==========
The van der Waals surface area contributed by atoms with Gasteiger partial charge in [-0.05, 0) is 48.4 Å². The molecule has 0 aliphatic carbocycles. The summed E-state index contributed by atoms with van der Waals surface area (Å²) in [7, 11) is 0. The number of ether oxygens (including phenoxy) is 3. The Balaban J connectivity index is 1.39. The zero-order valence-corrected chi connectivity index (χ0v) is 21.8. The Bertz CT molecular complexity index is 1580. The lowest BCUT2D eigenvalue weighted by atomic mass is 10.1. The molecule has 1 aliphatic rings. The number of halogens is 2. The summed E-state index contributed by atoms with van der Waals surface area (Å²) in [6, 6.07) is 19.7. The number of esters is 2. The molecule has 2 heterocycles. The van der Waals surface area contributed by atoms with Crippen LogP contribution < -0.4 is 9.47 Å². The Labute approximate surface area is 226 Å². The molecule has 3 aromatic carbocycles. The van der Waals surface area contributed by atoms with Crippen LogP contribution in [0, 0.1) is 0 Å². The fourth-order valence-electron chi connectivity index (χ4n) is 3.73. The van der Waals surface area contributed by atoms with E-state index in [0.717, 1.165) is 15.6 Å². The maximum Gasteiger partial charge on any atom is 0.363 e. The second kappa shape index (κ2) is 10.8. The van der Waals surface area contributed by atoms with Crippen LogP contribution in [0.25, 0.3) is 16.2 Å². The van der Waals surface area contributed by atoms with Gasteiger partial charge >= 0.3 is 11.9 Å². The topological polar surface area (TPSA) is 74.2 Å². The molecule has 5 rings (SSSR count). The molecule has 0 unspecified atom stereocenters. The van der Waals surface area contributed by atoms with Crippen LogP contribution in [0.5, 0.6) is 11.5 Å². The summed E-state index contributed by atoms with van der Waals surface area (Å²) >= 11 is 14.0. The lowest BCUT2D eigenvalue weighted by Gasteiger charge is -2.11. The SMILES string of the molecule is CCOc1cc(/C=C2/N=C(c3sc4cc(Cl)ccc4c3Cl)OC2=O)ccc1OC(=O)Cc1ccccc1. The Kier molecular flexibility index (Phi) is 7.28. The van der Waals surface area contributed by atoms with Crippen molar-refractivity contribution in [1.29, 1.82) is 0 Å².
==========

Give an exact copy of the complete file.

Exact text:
The van der Waals surface area contributed by atoms with Gasteiger partial charge in [-0.05, 0) is 48.4 Å². The molecule has 0 aliphatic carbocycles. The summed E-state index contributed by atoms with van der Waals surface area (Å²) in [7, 11) is 0. The number of ether oxygens (including phenoxy) is 3. The Balaban J connectivity index is 1.39. The zero-order valence-corrected chi connectivity index (χ0v) is 21.8. The Bertz CT molecular complexity index is 1580. The lowest BCUT2D eigenvalue weighted by atomic mass is 10.1. The molecule has 1 aliphatic rings. The number of halogens is 2. The summed E-state index contributed by atoms with van der Waals surface area (Å²) in [6, 6.07) is 19.7. The number of esters is 2. The molecule has 2 heterocycles. The van der Waals surface area contributed by atoms with Crippen LogP contribution < -0.4 is 9.47 Å². The Labute approximate surface area is 226 Å². The molecule has 3 aromatic carbocycles. The van der Waals surface area contributed by atoms with Crippen LogP contribution in [0, 0.1) is 0 Å². The fourth-order valence-electron chi connectivity index (χ4n) is 3.73. The van der Waals surface area contributed by atoms with E-state index in [0.717, 1.165) is 15.6 Å². The maximum Gasteiger partial charge on any atom is 0.363 e. The second kappa shape index (κ2) is 10.8. The van der Waals surface area contributed by atoms with Crippen LogP contribution in [0.25, 0.3) is 16.2 Å². The van der Waals surface area contributed by atoms with Gasteiger partial charge >= 0.3 is 11.9 Å². The topological polar surface area (TPSA) is 74.2 Å². The molecule has 5 rings (SSSR count). The molecule has 0 unspecified atom stereocenters. The van der Waals surface area contributed by atoms with Crippen LogP contribution in [0.5, 0.6) is 11.5 Å². The summed E-state index contributed by atoms with van der Waals surface area (Å²) >= 11 is 14.0. The lowest BCUT2D eigenvalue weighted by Gasteiger charge is -2.11. The SMILES string of the molecule is CCOc1cc(/C=C2/N=C(c3sc4cc(Cl)ccc4c3Cl)OC2=O)ccc1OC(=O)Cc1ccccc1. The Kier molecular flexibility index (Phi) is 7.28. The van der Waals surface area contributed by atoms with Crippen molar-refractivity contribution in [1.29, 1.82) is 0 Å².